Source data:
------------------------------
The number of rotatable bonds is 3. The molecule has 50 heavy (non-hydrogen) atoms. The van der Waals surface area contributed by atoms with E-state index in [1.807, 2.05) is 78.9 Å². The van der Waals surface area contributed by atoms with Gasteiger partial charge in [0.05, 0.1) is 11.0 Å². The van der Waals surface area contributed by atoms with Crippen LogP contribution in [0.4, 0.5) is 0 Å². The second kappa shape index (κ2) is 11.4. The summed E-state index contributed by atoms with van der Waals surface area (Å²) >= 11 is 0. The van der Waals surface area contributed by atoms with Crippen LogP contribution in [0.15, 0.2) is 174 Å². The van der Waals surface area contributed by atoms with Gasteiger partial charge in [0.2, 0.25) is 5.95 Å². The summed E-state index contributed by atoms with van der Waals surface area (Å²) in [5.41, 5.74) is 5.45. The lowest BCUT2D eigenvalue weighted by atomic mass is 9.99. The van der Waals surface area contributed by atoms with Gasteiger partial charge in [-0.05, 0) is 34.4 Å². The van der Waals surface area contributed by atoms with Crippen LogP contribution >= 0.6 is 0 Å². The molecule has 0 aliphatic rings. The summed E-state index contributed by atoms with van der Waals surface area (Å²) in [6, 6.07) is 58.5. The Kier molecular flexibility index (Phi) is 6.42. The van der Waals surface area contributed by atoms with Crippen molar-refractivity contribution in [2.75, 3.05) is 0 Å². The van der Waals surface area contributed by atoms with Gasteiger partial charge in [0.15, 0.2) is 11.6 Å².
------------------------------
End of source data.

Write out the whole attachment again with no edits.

The number of rotatable bonds is 3. The molecule has 50 heavy (non-hydrogen) atoms. The van der Waals surface area contributed by atoms with E-state index in [1.807, 2.05) is 78.9 Å². The van der Waals surface area contributed by atoms with Gasteiger partial charge in [0.05, 0.1) is 11.0 Å². The van der Waals surface area contributed by atoms with Crippen LogP contribution in [0.4, 0.5) is 0 Å². The second kappa shape index (κ2) is 11.4. The summed E-state index contributed by atoms with van der Waals surface area (Å²) >= 11 is 0. The van der Waals surface area contributed by atoms with Crippen LogP contribution in [0.15, 0.2) is 174 Å². The van der Waals surface area contributed by atoms with Gasteiger partial charge in [0.2, 0.25) is 5.95 Å². The summed E-state index contributed by atoms with van der Waals surface area (Å²) in [5.41, 5.74) is 5.45. The lowest BCUT2D eigenvalue weighted by atomic mass is 9.99. The van der Waals surface area contributed by atoms with Gasteiger partial charge in [-0.05, 0) is 34.4 Å². The van der Waals surface area contributed by atoms with Crippen LogP contribution >= 0.6 is 0 Å². The molecule has 0 aliphatic rings. The summed E-state index contributed by atoms with van der Waals surface area (Å²) in [6, 6.07) is 58.5. The Kier molecular flexibility index (Phi) is 6.42. The van der Waals surface area contributed by atoms with Crippen molar-refractivity contribution in [2.75, 3.05) is 0 Å². The van der Waals surface area contributed by atoms with Gasteiger partial charge in [0.15, 0.2) is 11.6 Å².